Wednesday, April 18, 2007

April JMLA case posted: diagnosing acute pancreatitis

The April issue of the Journal of the Medical Library Association is now available in PubMed Central and it includes the latest installment in our case study series, "Using the literature to evaluate diagnostic tests: amylase or lipase for diagnosing acute pancreatitis?"

The case:
Your hospital's Emergency Department (ED) holds weekly teaching conferences for its residents. These sessions are composed of didactic lectures and oral case reports in which one resident presents a challenging patient case and another resident works through the process of evaluating and managing the situation. These sessions are a key part of the residents' training and present opportunities to evaluate current medical practices and determine the best methods of care based on the evidence.

During a particular case conference, a resident is managing a practice case that is clinically suspicious for pancreatitis. The two most common tests for diagnosing acute pancreatitis are serum amylase and serum lipase levels, and the resident requests both tests as part of the laboratory work-up of the case. The attending physician interrupts and queries the resident regarding his rationale for ordering both tests and whether one of the tests may be sufficient. An animated discussion ensues, with opinions voiced by several attending physicians and residents, about whether it is necessary to order both tests in this kind of case and, if not, which one should be used. During this debate, the lead attending turns to you as the group's consulting librarian and asks you to search and report on the literature surrounding the issue.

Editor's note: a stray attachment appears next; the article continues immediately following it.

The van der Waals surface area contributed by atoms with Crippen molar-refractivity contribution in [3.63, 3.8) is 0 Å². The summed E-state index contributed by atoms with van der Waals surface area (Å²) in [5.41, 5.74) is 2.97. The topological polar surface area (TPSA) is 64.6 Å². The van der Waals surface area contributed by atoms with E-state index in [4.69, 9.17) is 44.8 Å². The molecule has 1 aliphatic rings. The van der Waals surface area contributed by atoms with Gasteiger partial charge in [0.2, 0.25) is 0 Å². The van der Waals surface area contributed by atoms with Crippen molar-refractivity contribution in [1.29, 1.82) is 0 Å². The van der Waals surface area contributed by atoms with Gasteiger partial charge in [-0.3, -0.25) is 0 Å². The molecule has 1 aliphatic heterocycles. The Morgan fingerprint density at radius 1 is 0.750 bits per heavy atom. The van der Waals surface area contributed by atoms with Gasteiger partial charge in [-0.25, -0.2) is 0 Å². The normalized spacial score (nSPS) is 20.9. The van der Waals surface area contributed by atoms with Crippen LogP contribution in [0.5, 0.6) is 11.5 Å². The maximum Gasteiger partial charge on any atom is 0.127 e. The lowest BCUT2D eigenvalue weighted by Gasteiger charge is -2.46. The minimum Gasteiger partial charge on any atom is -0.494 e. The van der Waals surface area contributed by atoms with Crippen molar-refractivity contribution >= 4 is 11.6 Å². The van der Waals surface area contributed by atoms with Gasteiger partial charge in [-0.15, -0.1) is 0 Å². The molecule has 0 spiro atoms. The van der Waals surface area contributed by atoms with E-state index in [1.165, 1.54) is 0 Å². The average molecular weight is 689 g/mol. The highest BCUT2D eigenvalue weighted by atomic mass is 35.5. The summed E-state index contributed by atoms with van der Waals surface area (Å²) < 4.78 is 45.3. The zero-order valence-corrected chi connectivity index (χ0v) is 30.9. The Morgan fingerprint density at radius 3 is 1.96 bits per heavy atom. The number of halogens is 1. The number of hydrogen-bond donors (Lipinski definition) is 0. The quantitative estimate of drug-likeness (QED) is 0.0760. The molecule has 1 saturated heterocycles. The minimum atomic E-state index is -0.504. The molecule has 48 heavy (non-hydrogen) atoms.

The question:
Which diagnostic test, serum amylase or serum lipase, is the best for making an accurate diagnosis of acute pancreatitis in the adult ED setting?

See the full case write-up for more details. Feel free to post your thoughts and questions about the case in the comments, and stay tuned for follow-up posts on sensitivity and specificity, the pancrease, physician diagnostic test ordering practices, and more...

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Friday, April 13, 2007

Aristotle quote on cases from today's BMJ

Classical commentary on the case report? Today's issue of the British Medical Journal includes a brief Aristotle quote captioned, "Aristotle: Clinical Epidemiologist?,"
None of the arts theorise about individual cases. Medicine, for instance, does not theorise about what will help to cure Socrates or Callias, but only about what will help to cure any or all of a given class of patients. This alone is business: individual cases are so infinitely various that no systematic knowledge of them is possible.
-- Aristotle. Rhetoric. book I, chapter 2: 1356b

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Tuesday, April 10, 2007

JAMA this week: ventilator-associated pneumonia

Our inaugural JMLA case study focused on an adult patient with ventilator-associated pneumonia -- this week's Journal of the American Medical Association includes two items that provide useful background information for further understanding this condition: